Dana Mine, Keweenaw county Michigan
Dana Mining Company, 1851-1857
NEW! We’ve added another historical summary on our Rebuilding the Copper Country blog - Dana Mine.
The Dana Mining Company’s location was east of the Northwestern mine, west of the Summit, and south of the Copper Falls mines in Houghton township. The property extended from the top of the greenstone ridge, one and a quarter miles to the south, being the E ½ of Sec. 24 and the N. ½ N. E. ¼ Sec. 25, T. 58 R. 31.
In 1851 several transverse fissure veins were discovered and mining was begun in the most northwesterly one by an adit and three shafts being driven and sunk. Number 3 shaft was near the greenstone. Number 2 shaft was 371 feet south, and number 1 shaft (recorded as 90 feet deep) was 282 feet south. The adit was 780 feet long.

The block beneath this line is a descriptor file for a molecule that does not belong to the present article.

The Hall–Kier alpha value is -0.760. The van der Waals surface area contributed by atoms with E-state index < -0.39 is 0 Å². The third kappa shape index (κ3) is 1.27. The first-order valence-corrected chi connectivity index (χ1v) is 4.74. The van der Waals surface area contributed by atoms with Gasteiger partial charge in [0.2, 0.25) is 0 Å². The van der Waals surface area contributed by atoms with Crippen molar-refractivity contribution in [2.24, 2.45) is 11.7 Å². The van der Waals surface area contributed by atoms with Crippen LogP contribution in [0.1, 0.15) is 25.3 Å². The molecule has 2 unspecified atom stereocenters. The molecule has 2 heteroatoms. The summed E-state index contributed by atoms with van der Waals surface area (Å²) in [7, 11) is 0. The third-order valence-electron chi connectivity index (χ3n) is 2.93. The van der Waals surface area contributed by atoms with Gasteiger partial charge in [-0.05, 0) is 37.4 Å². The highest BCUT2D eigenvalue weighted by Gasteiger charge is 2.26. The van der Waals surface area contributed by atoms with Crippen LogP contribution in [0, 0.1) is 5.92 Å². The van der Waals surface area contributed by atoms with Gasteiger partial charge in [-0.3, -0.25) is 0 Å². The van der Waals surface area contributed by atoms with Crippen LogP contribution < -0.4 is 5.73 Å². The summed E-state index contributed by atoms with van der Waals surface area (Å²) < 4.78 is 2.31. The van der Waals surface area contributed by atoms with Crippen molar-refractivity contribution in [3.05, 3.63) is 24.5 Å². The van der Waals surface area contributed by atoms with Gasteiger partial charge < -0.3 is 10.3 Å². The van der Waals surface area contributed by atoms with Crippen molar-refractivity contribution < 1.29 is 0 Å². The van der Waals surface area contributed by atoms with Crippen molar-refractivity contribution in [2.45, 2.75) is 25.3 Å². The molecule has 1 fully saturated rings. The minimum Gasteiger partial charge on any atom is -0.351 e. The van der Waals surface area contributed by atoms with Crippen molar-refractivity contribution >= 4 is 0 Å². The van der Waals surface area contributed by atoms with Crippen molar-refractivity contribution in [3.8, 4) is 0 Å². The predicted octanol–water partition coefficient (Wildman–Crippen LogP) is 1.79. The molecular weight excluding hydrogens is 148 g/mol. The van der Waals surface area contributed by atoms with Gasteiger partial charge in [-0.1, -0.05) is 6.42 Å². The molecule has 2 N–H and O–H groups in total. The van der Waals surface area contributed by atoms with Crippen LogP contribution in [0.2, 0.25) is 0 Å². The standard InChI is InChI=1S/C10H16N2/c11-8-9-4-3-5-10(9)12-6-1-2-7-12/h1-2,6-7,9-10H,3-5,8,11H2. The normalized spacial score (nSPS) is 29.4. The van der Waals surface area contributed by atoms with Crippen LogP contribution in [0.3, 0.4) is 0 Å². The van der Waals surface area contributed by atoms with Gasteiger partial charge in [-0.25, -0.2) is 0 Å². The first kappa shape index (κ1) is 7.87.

This West vein proved to be poor, as depth was attained, and was abandoned in 1853.
Work began on the East vein in 1854. Although the new Dana proved somewhat better, it was nevertheless deemed an unproductive mine. All mining was discontinued in 1857 and the mines were abandoned.
Our field surveys revealed two amazingly deep filled shafts, plus an assortment of exploratory pits & trenches in the East vein area. One shaft can be described as an “ant lion” hole. It is advisable to stay well clear of the edge to prevent an accidental & unstoppable slide to the soft bottom - where you may encounter the shaft opening beneath a layer of forest debris!
1 “Annual Report of the Commissioner of Mineral Statistics for 1880“ Page 29 of 133
Dana, fissure mine, copper mining, history, Keweenaw, Michigan, greenstone, adit, shaft, abandoned mines, Northwestern, Summit, geothermal energy, mineral statistics, Phoenix Navigation Guidance